Back in my days as a barista, I was thrilled to close shop with my “work besties.”
A work bestie is defined as:
- a co-worker who shares a wicked sense of humor
- complimentary tastes in music
- a penchant for inside jokes, and
- the kind of person you can cry to in the walk-in
When working the front line of a coffee shop shakes your faith, your work bestie is beside you in the trenches. They are happy to fill your hoppers, sneak you a chocolate croissant, and come running with a cloth and hot water when something inevitably spills on your apron.
In 2021, after nine years of service, I hung my milk-stained denim apron and mourned the loss of this camaraderie. The 9-hour Sunday morning shift that used to rob me of all energy and inspiration suddenly felt like a huge loss. Almost a decade of what I knew as my routine, source of income, and primary source of social life suddenly “Poof!” disappeared.
In 2021, I found it again.
On a summer morning in Atlanta, I walked into a harshly-lit convention center carrying a Nikon Camera and a toolkit to install espresso machines for a latte art competition. I was unaware that I was about to meet a collective of baristas who genuinely desire to compete, support, and inspire their peers who have now become my new’ work besties’.
LAWCO: Where the Heart Is
The Latte Art World Championship Open is hosted by Coffee Fest, a business-to-business (B2B) trade show that appeals to cafe specialists, business owners, consultants, and operation managers. In addition to the network-friendly show floor, Coffee Fest hosts panels, workshops, and classes led by industry professionals.
Coffee Fest’s dazzling showstoppers are the competitions: one is a cold brew competition hosted by Alto Cold Brew. The other? You guessed it: the Latte Art World Championship Open, or LAWCO for short.
In my coffee years, I attended many latte art throwdowns; most of these events possessed the scent of brute competition. When I was living in New York City, I recall attending these competitions and witnessing an unfurling of icy temperaments as the tournaments progressed, otherwise unseen except for this environment. At the time, I was only a few years into my career in specialty coffee and felt perplexed that a competition, where the prize was a box of oat milk or a five-panel hat, bred contention and adversity. Was this not supposed to be a welcoming and hospitable safe place?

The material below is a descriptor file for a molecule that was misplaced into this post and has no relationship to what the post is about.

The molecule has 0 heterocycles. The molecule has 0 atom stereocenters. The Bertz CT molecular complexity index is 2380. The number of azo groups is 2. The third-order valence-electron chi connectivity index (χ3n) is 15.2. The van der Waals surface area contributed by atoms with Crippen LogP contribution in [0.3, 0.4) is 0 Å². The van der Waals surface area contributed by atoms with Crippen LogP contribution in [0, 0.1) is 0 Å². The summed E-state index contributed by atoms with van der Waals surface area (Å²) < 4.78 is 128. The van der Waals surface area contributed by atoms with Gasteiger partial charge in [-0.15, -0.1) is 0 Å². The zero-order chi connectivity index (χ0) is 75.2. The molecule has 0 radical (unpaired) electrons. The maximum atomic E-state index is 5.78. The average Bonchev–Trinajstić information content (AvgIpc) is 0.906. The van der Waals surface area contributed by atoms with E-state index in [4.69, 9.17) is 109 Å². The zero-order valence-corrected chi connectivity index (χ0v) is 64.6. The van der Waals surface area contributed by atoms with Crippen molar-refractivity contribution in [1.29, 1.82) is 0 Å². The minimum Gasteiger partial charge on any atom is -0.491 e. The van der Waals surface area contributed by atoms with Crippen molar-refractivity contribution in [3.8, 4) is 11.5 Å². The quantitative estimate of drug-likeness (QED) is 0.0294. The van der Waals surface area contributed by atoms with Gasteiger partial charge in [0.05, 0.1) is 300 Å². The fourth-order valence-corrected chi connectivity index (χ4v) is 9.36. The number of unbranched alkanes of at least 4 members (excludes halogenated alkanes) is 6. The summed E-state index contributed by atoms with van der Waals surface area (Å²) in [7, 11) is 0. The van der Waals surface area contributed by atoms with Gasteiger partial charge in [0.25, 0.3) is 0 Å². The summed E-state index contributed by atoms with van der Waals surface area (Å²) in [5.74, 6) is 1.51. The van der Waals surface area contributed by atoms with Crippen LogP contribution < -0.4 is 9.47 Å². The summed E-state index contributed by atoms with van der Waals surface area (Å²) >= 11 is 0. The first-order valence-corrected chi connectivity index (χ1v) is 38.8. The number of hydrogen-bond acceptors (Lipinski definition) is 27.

LAWCO has no room for that and makes way for a supportive, lively barista community with inside jokes, witty nicknames, and shared experiences over the years.
“There are always goals you [want] to achieve when doing these things, but I’m in it for the love, community, fellowship, and memories,” says multi-title LAWCO champion Proph.
When I fired my camera and started photographing the competition in Atlanta, the scene looked different than the throwdowns of my past. What I captured felt warm, inviting, and supportive. I was expecting to catch sinister glares and puffed-up feathers, but instead, I captured a gesture of support and solidarity in every round.
A Community Built Without Limits
When competitors are pouring, the floor is theirs. The buzzing sounds of the crowd are not chit-chat but cheers of support for their peers. Former champions like Proph, Piyapat ‘Flook’ Lapteerawut, Gerald Roldan, and Sean Ben-Zvi watch their hybrid friend-opponents with delight, almost forgetting they are in competition with each other.
Roldan, a 2021 Portland champ who travels to every competition from Puerto Rico, describes the community as a “place that we have to [all grow] together.” An individual’s win is a win for all.
The show floor is a welcoming space. To Ben-Zvi, it’s “knowing that you can [truly] be yourself with a bunch of people who are also truly themselves. Everyone feels loved and accepted”. Ben-Zvi was inspired by the love and support of her peers to start competing, including her girlfriend Emilee Bryant, two-time Latte World champion and respected educator in their industry.